What this means is that the tyres, as is the goal, have become unnoticeable. There is no wayward sliding, no rumble through the bars, no excruciating road noise and very little judder over bumps. The 790 Duke felt as good as it did when we rode it on the standard tyres, and that is a compliment to both parties.
As is my way, I lost track of time and ran late, meaning some exuberant riding was necessary. At this point, the job of tyre tester takes a back seat, and the role of mad man late for an engagement takes over. You accelerate harder, brake later, turn in harder, take gaps you normally wouldn’t and the thought of death escapes you, all on roads that are strewn with winter dust, motoring fluids and bits of pedestrian. The thought of tyres also escapes you, as you kinda forget that you are on an unknown brand and think only of making a timely arrival. Sometime after I arrived panting and not overly late, it occurred to me that the tyres had not once made a noticeable appearance. They were just there, they did everything they were supposed to and I was still not yet dead.
With our road test having failed to leave a mortal dent, we decided to test their longevity. A professional road tester would’ve spent the next few days doing nothing but putting on huge road mileage, measuring the tread along the way and presented the reader with a thorough report. We are far too lazy for that, so we decided to get that all over and done with in one day, thus we headed to Phakisa to partake in the MRA 8 Hour Endurance Race. The MotoGP circuit is a gem to ride on with its flowing nature and high speed sweepers. What it isn’t good for is tyre life, with a full-on race tyre on a thoroughbred superbike struggling to last more than an hour.
May we remind you that these tyres were developed for the road market, and the head of Batt, tyre guru Bruce de Kock of Bike Tyre Warehouse fame, gave us a puzzled look when we suggested doing this race on them but, with a shrug, handed over a few sets.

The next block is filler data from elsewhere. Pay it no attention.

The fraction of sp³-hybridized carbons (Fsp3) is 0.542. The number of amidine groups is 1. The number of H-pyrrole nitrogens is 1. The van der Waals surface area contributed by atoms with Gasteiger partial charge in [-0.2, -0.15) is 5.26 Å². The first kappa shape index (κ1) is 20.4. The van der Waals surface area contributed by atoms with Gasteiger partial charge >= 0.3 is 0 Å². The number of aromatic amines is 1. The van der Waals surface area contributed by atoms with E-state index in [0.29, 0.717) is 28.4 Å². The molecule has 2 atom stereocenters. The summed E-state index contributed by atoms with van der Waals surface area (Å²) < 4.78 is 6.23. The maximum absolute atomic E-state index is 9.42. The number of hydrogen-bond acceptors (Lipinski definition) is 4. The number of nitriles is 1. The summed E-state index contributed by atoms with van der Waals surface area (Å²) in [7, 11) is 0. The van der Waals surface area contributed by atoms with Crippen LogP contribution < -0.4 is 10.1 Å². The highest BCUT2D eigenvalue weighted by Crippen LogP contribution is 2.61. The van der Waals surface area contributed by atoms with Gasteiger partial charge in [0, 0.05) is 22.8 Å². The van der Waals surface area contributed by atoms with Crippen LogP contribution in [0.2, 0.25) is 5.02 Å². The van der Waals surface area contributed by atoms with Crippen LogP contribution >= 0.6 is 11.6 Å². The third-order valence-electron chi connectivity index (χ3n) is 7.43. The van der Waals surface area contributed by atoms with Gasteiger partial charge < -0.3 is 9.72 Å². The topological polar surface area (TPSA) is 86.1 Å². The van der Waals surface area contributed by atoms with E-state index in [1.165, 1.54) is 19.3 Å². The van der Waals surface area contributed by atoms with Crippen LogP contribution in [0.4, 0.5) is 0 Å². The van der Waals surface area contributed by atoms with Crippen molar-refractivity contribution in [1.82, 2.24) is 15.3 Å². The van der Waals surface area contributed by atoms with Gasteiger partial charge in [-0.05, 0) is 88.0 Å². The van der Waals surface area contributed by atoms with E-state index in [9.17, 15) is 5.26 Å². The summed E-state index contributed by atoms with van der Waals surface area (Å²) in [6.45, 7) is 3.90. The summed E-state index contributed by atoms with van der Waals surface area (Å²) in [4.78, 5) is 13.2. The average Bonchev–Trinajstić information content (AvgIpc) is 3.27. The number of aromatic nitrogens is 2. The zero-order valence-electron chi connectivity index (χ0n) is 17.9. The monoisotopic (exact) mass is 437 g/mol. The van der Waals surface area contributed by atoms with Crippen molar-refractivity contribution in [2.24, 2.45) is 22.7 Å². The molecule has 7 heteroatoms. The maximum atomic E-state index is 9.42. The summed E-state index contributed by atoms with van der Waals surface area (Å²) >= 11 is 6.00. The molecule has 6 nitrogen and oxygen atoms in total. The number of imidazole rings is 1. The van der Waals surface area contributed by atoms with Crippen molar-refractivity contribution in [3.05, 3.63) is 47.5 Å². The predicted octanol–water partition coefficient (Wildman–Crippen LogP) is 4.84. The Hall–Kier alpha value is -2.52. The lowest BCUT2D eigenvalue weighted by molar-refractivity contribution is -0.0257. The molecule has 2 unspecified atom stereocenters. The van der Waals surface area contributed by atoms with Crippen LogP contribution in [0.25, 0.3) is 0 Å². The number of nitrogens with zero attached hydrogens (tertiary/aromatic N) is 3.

The 8 Hour is organised by Andre Neethling from Moto Rider Academy track school, and is aimed at the track day rider and social racer. Each team has four riders, with each rider able to use their own bike instead of some unlucky bugger having to donate a single bike for the cause. Harry and I, as much as we tried, could not make up four people with just the two of us, so we solicited help. It is a family event so we decided to get some family, and because our own families refuse to be seen in public with us, we recruited the father-daughter team of Stephan and Chris-Marie Schlebusch. Stephan is a racer himself, plus looks after the tyre needs of the SuperGP series thus was the brains of the operation. Chris-Marie is a budding young racer who has already racked up a good few trophies in her short career, and improved the look of the team infinitely.
The race began with a Le Mans style start, and because I’m the most comical when I run, I was nominated to take the first stint. I panted across the track, jumped aboard the thankfully nimble 790 and set off. First was the first corner, and surrounded by machines with trick suspension, bigger motors and proven slick tyres, I took a gulp of air and threw the bike in. A few seconds later, the comforting feeling of my knee skimming the tarmac pulsated through my knee slider, and death was once again diverted.